Print out one letter before you print out a hundred. Read through the letter out loud with your parents, a sibling, or a friend, and check for grammar errors. If the words are too tiny to read, you may have to readjust your font and make it bigger or possibly print on both sides of the paper. Using spell check will also save you a lot of time and embarrassment and is more credible to your work. While your future supporters may never notice it, this is a great habit to form as a future missionary who will be writing many fundraising newsletters in the future.

6. Know Your Audience

You are likely going to send your letters to a variety of different people and not all of them may share the same faith in Jesus as you do. Write as if you were speaking the words in a normal conversation and try not to use Christianese words that unbelievers wouldn’t understand. Instead, share your heart behind why you want to go just as you would when talking over coffee–it’s not just to travel the world and experience adventure, it’s to reach people with the gospel and proclaim the name of Jesus.

7. Use Paper

Technology is great, but having a physical paper letter in your hand is even better. Write your letter on a computer or mobile device and then print it out. Newsletters are still great in emails and blogs, but sending a physical copy of a letter in the mail shows your dedication to your calling as a missionary. Your desire to connect with people will be intriguing to your future supporters and will invite more people to become partners with you in ministry by taking the time to send a letter in the mail.

8. Make it Personal

“Dear _____,” or “Hello _______!” Is a wonderful start to a letter. Signing a person’s name in your own hand will make your letter more personal. People love personal connections, and this tiny act shows that you took the time and effort in sending a direct letter to them. A fundraising newsletter is more than asking for financial support, it’s building relationships into future partnerships.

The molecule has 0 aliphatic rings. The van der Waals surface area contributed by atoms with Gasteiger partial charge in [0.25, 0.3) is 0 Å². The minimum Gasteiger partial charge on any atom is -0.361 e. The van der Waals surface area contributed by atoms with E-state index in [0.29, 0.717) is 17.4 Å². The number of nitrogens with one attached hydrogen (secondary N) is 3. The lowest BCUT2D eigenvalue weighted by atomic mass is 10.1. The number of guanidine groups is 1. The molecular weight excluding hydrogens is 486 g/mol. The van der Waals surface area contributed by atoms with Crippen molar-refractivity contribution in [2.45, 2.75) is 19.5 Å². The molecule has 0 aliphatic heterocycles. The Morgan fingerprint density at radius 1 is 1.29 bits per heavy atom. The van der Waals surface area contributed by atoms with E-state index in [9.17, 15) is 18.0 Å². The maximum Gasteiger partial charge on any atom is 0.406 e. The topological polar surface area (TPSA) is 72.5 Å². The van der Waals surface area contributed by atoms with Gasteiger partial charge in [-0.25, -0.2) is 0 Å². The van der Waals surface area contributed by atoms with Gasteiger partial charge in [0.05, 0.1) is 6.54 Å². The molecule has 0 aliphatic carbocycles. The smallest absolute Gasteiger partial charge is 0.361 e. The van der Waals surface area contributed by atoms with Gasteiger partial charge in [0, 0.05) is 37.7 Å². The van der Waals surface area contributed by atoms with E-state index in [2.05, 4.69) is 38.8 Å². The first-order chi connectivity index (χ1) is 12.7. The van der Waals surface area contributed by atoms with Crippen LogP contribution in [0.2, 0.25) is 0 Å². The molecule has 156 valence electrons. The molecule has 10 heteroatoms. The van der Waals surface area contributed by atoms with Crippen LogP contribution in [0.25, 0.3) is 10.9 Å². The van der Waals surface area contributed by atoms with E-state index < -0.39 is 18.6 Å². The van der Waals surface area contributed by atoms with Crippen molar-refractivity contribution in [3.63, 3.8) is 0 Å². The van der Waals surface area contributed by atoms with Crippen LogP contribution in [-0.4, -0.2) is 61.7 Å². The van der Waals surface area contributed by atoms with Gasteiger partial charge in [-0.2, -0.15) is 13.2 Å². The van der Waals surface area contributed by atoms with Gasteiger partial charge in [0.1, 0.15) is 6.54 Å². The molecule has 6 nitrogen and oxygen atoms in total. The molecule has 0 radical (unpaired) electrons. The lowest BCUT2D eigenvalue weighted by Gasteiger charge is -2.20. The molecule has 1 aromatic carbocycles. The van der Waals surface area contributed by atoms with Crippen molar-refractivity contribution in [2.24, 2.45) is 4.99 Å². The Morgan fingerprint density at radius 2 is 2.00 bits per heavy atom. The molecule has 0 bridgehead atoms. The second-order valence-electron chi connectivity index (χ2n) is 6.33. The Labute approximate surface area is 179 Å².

9. Give Your Trip Details

Next, share with your future supporters the specific details of your mission trip. Include when you’re going, how long you’ll be there, the organization you’ll be working/going with, where you’re going–country or state–and what type of ministry you’ll be doing.

10. Share Your Heart

Part of gaining future supporters is being vulnerable and sharing your heart with others. In your letter share why you want to go and what you’re looking forward to. Sharing your passion and excitement to be a part of God’s work around the world will impact and encourage the lives of your readers and can lead to future partnerships in financial and prayer support.

11. Ask for Financial Support

It is sometimes highly advised not to ask for financial support in your newsletter, especially when doing Partnership Development. However, if you do ask for financial support, the key to effectiveness is keeping it clear and simple as to how much you need and how they can help support you. Depending on your circumstance, whether you’re going on a short-term mission trip or a long-term mission trip, you can ask for a one-time donation or a recurring monthly donation. It’s optional to tell them the full amount you have to raise because that can be overwhelming to both them and you. Remember, they aren’t just becoming supporters, they are becoming partners with you in ministry as well. Your goal is to present your goals for fundraising and get more people on your side for missional support.